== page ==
Health & Wellbeing Women's Health

What It’s Really Like To Have A Breast Reduction

Being open and honest about real things that happen to real women is the fastest way to smash taboos and get us all talking about tricky topics. Which is why here, Liz, tells us about her decision to have a breast reduction at just 21-years-old...

Should I have a breast reduction?

"It seems most girls are thrilled when puberty arrives and the bee stings on their chest blossom into lovely lady lumps. I was the same. Age 14-15, I went from being basically inverted to a full B cup over the summer. I had been in high school for a year and was jealous of the older girls walking around in all their booby glory so now, life was good. But then my full B cups were spilling over my bra by autumn, and my new C cups soon turned into D cups and finally settled at G cups. Suddenly, I had mongo boobs; huge, big, giant, obnoxious breasts at the ripe age of 16.

I lived with my dad at the time, who, bless him, didn't know how to handle his ever-expanding youngest daughter. He gave me cash to go and purchase new bras with my girlfriends at the mall. One weekend, I went into the brand new Victoria's Secret that had just opened up. Heading inside with all intentions of finding a beautiful bra to make myself feel better about the boulders on my chest, I asked to be measured to find my “perfect fit”. The sales girl looked at my chest then looked at me and smirked, “we don't carry your size here”.

“I was ashamed of my breasts”

This was the first time I felt truly ashamed about my boobs. My dad took me to a specialised bra store and I ended up getting two beige bras with straps thicker than any tank top. I felt 50-years-old and like my boobs were dangling somewhere around my bellybutton since push-up bras basically gave up on me. I was still only 16. Slowly but surely I started to quit the sports I played in high school because they were too difficult. I was at the point where a bra and two sports bras didn't even help, ignoring the fact that I thought I could knock myself out with my own boobs if I ran hard enough. I struggled shopping at all the cool stores with my friends as none of the tops fit. Let's not even mention bikinis…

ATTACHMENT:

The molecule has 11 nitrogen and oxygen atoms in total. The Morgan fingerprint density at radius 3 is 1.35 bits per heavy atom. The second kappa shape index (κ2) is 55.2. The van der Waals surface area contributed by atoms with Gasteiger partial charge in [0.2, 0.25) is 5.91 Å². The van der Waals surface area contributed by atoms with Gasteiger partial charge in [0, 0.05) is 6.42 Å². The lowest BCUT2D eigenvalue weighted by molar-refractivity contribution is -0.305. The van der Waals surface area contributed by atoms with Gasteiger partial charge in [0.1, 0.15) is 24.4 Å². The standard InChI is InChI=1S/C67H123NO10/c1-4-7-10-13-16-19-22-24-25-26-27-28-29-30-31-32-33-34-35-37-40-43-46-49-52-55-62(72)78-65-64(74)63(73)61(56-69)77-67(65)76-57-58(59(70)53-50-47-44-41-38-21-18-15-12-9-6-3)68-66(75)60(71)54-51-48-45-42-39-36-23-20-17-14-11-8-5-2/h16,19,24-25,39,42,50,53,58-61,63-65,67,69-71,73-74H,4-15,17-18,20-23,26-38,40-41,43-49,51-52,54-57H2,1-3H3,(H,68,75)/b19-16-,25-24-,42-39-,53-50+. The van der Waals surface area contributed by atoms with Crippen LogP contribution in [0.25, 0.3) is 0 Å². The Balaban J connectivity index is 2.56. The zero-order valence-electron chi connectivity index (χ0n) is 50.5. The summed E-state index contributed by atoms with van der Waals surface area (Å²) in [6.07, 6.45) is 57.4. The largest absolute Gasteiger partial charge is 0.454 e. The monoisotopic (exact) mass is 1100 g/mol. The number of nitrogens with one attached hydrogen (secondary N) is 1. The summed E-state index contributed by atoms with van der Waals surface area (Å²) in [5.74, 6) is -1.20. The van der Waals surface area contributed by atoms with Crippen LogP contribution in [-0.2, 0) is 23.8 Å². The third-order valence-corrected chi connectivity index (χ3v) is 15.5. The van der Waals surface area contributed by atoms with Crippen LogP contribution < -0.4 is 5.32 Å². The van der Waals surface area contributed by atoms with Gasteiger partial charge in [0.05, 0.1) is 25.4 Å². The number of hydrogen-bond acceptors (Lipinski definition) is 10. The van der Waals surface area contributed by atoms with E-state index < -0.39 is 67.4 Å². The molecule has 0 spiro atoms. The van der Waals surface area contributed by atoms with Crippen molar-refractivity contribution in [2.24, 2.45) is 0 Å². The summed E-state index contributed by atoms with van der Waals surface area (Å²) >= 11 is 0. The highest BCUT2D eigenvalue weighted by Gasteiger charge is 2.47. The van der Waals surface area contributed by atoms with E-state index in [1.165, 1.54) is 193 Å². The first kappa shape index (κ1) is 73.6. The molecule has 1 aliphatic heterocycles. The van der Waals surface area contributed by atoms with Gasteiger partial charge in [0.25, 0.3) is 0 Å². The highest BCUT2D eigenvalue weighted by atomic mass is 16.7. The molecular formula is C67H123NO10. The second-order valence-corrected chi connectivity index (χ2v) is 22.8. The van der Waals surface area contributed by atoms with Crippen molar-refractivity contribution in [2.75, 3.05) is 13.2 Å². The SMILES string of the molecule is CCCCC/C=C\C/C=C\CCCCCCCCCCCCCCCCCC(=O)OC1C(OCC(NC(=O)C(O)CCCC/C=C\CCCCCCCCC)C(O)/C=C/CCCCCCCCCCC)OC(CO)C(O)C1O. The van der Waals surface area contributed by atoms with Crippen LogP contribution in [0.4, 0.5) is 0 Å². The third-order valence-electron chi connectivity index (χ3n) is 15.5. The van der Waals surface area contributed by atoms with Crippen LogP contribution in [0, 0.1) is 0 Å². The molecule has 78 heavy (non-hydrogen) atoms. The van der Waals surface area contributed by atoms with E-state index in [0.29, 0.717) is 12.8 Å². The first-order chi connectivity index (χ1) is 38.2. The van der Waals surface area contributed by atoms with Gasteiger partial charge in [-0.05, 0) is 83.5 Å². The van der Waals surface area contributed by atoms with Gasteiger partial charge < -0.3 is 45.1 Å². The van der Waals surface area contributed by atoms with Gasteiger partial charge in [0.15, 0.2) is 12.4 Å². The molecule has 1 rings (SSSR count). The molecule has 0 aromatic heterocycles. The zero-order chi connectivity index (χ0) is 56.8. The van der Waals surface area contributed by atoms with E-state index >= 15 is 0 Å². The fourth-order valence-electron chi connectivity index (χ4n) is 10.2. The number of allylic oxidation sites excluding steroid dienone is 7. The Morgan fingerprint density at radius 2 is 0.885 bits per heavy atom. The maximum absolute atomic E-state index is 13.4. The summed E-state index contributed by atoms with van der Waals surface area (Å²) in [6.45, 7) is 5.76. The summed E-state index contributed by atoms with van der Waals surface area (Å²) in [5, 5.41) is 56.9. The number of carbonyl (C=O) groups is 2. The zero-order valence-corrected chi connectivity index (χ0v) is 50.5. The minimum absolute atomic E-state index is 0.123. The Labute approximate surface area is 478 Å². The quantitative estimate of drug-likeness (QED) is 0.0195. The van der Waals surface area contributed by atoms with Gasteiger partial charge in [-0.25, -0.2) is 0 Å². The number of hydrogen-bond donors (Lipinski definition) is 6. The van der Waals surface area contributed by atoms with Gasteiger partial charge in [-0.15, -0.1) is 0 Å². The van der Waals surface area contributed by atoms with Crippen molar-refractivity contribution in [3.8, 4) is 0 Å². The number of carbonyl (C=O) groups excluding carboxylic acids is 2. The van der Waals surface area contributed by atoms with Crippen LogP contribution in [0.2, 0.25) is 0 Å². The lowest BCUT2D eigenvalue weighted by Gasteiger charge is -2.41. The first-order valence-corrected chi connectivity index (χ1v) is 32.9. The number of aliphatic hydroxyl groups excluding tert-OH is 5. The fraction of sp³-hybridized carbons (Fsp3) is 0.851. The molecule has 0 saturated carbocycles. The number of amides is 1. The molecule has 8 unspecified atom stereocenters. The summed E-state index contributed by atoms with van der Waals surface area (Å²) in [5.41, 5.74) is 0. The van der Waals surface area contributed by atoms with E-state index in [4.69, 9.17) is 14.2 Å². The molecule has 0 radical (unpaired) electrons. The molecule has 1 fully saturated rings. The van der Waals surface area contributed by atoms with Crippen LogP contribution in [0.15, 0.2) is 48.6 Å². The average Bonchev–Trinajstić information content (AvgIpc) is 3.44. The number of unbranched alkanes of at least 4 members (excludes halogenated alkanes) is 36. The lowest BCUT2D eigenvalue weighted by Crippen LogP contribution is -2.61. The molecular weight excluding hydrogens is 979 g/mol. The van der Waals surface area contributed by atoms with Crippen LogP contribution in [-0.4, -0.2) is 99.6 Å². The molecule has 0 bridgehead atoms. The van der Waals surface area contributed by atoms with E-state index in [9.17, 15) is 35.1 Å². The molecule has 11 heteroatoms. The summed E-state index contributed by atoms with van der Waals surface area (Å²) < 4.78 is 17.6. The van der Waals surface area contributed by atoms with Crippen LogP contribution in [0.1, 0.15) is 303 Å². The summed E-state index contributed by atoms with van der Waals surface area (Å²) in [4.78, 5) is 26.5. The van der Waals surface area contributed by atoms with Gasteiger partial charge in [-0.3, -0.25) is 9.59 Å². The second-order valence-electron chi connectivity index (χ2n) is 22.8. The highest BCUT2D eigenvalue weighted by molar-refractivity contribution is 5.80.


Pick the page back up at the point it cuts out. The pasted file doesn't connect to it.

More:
Soon enough I was dreading nights out. I could no longer count on my fingers and toes how many times I had been asked if my boobs were real - as if that's a question that you ask a stranger on the street. Not only that but every conversation I had was being directed at my boobs, as if they had the ability to answer back - my face didn't matter, the only thing that existed on my person was my boobs.

I would like to think I was a strong enough person to get over the comments and stares and hand honks but they were not the only thing I was struggling with. By the end of school I noticed my semi-decent posture decreasing, my back starting to ache and indents in my shoulders after taking my bra off at the end of the day. This only got worse the older I got. By the age of 19 I decided that I needed to make a change, I needed to get rid of my boobs, somehow, someway these suckers were outta here.

Making the breast reduction decision

I made an appointment at my doctor's office to talk about my options. I was not successful. I explained the pain I dealt with and was hoping to use the sympathy card, but to no avail. My doctor told me that in Canada (where I grew up) they don't allow breast reductions until you're 21-years-old. I was 20. He did, however, refer me to a specialised surgeon and I set up an appointment to have him take a look at my case.